The visual image that most people have of the Dead Sea Scrolls is likely of one of the beautifully preserved manuscripts stored in stone jars, discovered in the hill caves of Jordan in the late 1940s. Unfortunately, only a handful of the scrolls were preserved in this way. Most of the manuscripts recovered from the eleven caves of Khirbet Qumran had been stored loose on wooden shelves, which eventually collapsed, piling the scrolls onto the floors of the caves. Over the centuries moisture from the floors, falling debris from the ceilings of the caves, and other damage from rodents and insects meant that most of what we refer to as the “Dead Sea Scrolls” should more properly be described as the Dead Sea fragments of scrolls. What was finally recovered from the Bedouin explorers and the archaeologists in the late 1940s and early 1950s consisted of over 15,000 detached fragments from approximately a thousand different manuscripts. Because many of the finds came from Bedouin collecting activities, they were not properly excavated and were sold to authorities without information about how they had been found in situ. As one recent scholar characterized the problem, it was like receiving eleven jigsaw puzzles, with 95 percent of the pieces missing and no picture on the cover to tell you how to put the puzzles together.
Scholars are a foolhardy lot, however, and the original six members of the international team were uncommonly gifted not only with linguistic and historical knowledge but also with acute visual perception and memory. Since scribes in antiquity had handwriting that was as distinct as handwriting is today, the team was able to sort the piles of fragments into lots that represented the work of an individual scribe. Although in a few cases a single scribe had copied several manuscripts that had to be sorted according to content, in most cases the scribal hand represented a distinct manuscript.
Once that work was done, the team attempted to use jigsaw puzzle techniques to make as many direct joins as possible. Many of the photographs that one sees in publications today representing “a” fragment from one of the scrolls are actually painstaking compilations of many small fragments into contiguous joins. By the mid-1950s it appeared that the Humpty-Dumpty of the scrolls had been put together about as well as could be.
Most scholars who worked on the scrolls in the early years focused solely on the content of what remained. What made the work so frustrating was that, in addition to the fact that one was often working with only a few lines of text or even a few half-lines of text in a fragment, one had no way of knowing how the many fragments related to one another. To what extent could one reconstruct the original placement of noncontiguous fragments of a manuscript? If one was dealing with a biblical text, then the preserved medieval manuscripts provided the “cover picture” for the jigsaw puzzle, and the pieces could be fitted into place – assuming, of course, that the ancient manuscript and the medieval one preserved the same text without significant alteration. And while in most cases that did prove to be the case, in some instances the ancient manuscripts were divergent, so that the medieval manuscripts could not be an exact key. But the acute problem was the non-biblical manuscripts. Most of these were texts that were entirely new to scholars. No “cover picture” existed.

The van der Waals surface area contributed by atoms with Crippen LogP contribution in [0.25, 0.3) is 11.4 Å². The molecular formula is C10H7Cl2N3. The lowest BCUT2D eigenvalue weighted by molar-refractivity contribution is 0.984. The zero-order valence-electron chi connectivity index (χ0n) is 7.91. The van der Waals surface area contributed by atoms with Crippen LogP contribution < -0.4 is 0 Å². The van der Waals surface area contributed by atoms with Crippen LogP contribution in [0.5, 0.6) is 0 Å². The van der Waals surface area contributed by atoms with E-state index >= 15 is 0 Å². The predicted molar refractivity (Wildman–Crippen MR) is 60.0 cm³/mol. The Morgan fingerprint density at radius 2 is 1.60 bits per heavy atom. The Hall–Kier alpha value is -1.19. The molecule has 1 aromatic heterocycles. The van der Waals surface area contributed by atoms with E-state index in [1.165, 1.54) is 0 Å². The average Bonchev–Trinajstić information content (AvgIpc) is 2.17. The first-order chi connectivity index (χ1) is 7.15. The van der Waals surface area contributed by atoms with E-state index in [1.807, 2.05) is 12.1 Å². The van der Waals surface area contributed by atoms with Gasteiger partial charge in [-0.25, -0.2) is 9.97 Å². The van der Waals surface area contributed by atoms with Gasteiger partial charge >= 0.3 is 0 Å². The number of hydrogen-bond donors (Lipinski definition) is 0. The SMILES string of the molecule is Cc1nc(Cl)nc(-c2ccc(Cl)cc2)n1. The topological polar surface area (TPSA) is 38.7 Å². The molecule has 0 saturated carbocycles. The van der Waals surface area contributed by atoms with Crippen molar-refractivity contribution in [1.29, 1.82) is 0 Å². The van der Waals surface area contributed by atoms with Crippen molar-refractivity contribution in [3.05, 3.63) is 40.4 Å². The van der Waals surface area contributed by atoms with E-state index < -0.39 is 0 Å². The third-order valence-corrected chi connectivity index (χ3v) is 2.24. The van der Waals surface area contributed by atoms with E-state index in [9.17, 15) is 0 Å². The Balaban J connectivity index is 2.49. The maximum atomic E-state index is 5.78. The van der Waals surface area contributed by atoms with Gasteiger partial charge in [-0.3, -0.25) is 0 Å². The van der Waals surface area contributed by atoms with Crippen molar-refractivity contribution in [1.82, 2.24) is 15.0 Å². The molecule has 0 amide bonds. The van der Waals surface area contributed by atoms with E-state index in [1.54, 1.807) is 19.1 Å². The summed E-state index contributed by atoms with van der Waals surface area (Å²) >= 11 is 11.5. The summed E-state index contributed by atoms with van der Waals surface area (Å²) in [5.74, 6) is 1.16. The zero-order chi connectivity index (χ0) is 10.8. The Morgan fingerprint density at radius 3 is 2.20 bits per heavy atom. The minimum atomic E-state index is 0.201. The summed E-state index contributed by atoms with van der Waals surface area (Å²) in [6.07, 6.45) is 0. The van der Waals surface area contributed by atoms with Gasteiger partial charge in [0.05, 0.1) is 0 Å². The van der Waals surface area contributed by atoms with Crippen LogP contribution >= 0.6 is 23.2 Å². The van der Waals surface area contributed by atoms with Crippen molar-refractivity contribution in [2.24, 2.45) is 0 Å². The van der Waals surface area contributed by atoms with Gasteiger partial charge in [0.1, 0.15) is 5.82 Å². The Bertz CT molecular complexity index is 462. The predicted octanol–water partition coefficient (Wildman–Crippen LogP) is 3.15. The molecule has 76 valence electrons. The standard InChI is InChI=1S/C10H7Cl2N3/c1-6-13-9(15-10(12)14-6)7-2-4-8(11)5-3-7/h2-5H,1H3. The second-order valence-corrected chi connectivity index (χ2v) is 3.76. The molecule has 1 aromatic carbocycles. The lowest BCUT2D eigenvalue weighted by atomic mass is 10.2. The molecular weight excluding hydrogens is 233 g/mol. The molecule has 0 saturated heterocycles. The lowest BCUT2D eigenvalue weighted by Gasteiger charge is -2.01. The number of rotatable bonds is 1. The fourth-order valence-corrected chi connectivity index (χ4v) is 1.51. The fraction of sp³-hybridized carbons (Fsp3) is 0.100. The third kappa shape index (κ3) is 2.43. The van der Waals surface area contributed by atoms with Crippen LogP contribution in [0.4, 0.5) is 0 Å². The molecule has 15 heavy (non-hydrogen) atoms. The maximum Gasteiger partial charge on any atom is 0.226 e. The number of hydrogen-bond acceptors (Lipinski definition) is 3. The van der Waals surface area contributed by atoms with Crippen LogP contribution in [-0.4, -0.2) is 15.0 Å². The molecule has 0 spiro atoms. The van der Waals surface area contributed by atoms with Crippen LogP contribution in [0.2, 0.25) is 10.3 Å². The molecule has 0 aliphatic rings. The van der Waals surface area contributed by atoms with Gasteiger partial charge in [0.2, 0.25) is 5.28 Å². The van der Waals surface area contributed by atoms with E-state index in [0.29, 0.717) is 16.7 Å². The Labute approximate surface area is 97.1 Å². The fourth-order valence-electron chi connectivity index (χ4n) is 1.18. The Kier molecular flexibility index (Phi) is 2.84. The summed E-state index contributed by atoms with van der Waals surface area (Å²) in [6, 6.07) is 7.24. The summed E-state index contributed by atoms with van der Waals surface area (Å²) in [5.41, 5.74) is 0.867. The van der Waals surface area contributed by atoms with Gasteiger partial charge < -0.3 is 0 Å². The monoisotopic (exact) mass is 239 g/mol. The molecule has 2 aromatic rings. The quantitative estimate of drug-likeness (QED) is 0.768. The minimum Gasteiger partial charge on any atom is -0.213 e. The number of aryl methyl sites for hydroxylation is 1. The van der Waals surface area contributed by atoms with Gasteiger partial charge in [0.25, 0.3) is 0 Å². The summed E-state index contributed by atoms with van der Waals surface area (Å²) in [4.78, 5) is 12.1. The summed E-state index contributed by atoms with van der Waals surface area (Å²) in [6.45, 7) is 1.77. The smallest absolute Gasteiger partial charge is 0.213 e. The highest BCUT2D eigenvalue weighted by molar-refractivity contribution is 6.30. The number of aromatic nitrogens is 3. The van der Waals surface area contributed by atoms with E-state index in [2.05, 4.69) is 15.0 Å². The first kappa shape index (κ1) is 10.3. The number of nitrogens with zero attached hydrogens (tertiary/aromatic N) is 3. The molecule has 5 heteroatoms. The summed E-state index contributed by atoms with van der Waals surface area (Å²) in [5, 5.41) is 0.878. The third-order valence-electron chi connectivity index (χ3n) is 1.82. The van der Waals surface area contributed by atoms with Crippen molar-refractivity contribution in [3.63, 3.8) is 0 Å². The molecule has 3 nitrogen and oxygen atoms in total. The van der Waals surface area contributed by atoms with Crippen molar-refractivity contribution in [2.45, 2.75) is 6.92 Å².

Nevertheless, one of the most brilliant and legendarily colorful members of the original team, the Polish priest and scholar Josef Milik, intuited the solution to the problem already in the early 1950s. Although he did not describe his method, he realized that rolled scrolls, being spiral tubes of leather or papyrus, would exhibit mathematically related patterns of damage, whether they were damaged by moisture deterioration at the top and bottom, creating scallop patterns, or whether they were damaged by crushing from above, creating vertical or longitudinal crack patterns. The damage patterns would not only be “echoes” of each other for each successive roll of the scroll but would also be mathematically related to one another as each successive roll of the scroll grew larger or smaller. Milik never worked out his intuitions systematically, but he used them to reconstruct one of the damaged scrolls he was entrusted with publishing.
Surprisingly, other scholars did not seem to recognize the significance of his insights. Only a German graduate student in the early 1960s, Hartmut Stegemann, grasped the importance of Milik’s perception. He systematized Milik’s insights, worked out the mathematical formulae that accounted for the thickness of the leather and how tightly or loosely a manuscript might have been rolled – whether it was rolled from the outside in or from the inside out and other variables – and began to apply this approach to additional manuscripts. Already in his dissertation in 1963 he reconstructed one of the most important of the Dead Sea Scrolls, the Hodayot (Thanksgiving Psalms). Because he was a perfectionist, however, he did not publish his work, waiting until he could resolve some lingering puzzles of the reconstruction.